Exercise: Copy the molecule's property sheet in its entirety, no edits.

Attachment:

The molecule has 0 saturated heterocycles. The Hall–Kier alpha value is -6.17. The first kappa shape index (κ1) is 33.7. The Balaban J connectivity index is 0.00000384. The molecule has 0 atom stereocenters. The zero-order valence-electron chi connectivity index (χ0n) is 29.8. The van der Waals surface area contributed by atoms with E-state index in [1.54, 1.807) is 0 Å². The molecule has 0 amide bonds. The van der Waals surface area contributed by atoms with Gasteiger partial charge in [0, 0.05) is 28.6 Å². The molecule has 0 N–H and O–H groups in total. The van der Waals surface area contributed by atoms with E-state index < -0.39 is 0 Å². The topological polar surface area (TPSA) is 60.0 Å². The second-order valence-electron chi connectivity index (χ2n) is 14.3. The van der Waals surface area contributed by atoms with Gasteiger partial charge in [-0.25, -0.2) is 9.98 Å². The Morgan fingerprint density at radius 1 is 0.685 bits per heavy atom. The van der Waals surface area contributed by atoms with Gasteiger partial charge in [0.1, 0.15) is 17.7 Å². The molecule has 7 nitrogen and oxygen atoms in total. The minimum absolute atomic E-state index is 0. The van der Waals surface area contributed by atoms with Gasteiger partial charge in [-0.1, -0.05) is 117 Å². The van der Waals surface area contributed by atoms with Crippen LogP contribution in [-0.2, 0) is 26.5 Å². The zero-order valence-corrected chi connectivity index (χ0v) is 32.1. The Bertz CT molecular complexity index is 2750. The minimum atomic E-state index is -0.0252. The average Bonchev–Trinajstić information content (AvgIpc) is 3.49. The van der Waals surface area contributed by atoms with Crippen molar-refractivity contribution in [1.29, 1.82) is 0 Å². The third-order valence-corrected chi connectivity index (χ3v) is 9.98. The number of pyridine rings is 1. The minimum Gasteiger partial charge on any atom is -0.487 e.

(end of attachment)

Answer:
The molecule has 0 saturated heterocycles. The Hall–Kier alpha value is -6.17. The first kappa shape index (κ1) is 33.7. The Balaban J connectivity index is 0.00000384. The molecule has 0 atom stereocenters. The zero-order valence-electron chi connectivity index (χ0n) is 29.8. The van der Waals surface area contributed by atoms with E-state index in [1.54, 1.807) is 0 Å². The molecule has 0 amide bonds. The van der Waals surface area contributed by atoms with Gasteiger partial charge in [0, 0.05) is 28.6 Å². The molecule has 0 N–H and O–H groups in total. The van der Waals surface area contributed by atoms with E-state index < -0.39 is 0 Å². The topological polar surface area (TPSA) is 60.0 Å². The second-order valence-electron chi connectivity index (χ2n) is 14.3. The van der Waals surface area contributed by atoms with Gasteiger partial charge in [-0.25, -0.2) is 9.98 Å². The Morgan fingerprint density at radius 1 is 0.685 bits per heavy atom. The van der Waals surface area contributed by atoms with Gasteiger partial charge in [0.1, 0.15) is 17.7 Å². The molecule has 7 nitrogen and oxygen atoms in total. The minimum absolute atomic E-state index is 0. The van der Waals surface area contributed by atoms with Gasteiger partial charge in [-0.1, -0.05) is 117 Å². The van der Waals surface area contributed by atoms with Crippen LogP contribution in [-0.2, 0) is 26.5 Å². The zero-order valence-corrected chi connectivity index (χ0v) is 32.1. The Bertz CT molecular complexity index is 2750. The minimum atomic E-state index is -0.0252. The average Bonchev–Trinajstić information content (AvgIpc) is 3.49. The van der Waals surface area contributed by atoms with Crippen molar-refractivity contribution in [1.29, 1.82) is 0 Å². The third-order valence-corrected chi connectivity index (χ3v) is 9.98. The number of pyridine rings is 1. The minimum Gasteiger partial charge on any atom is -0.487 e.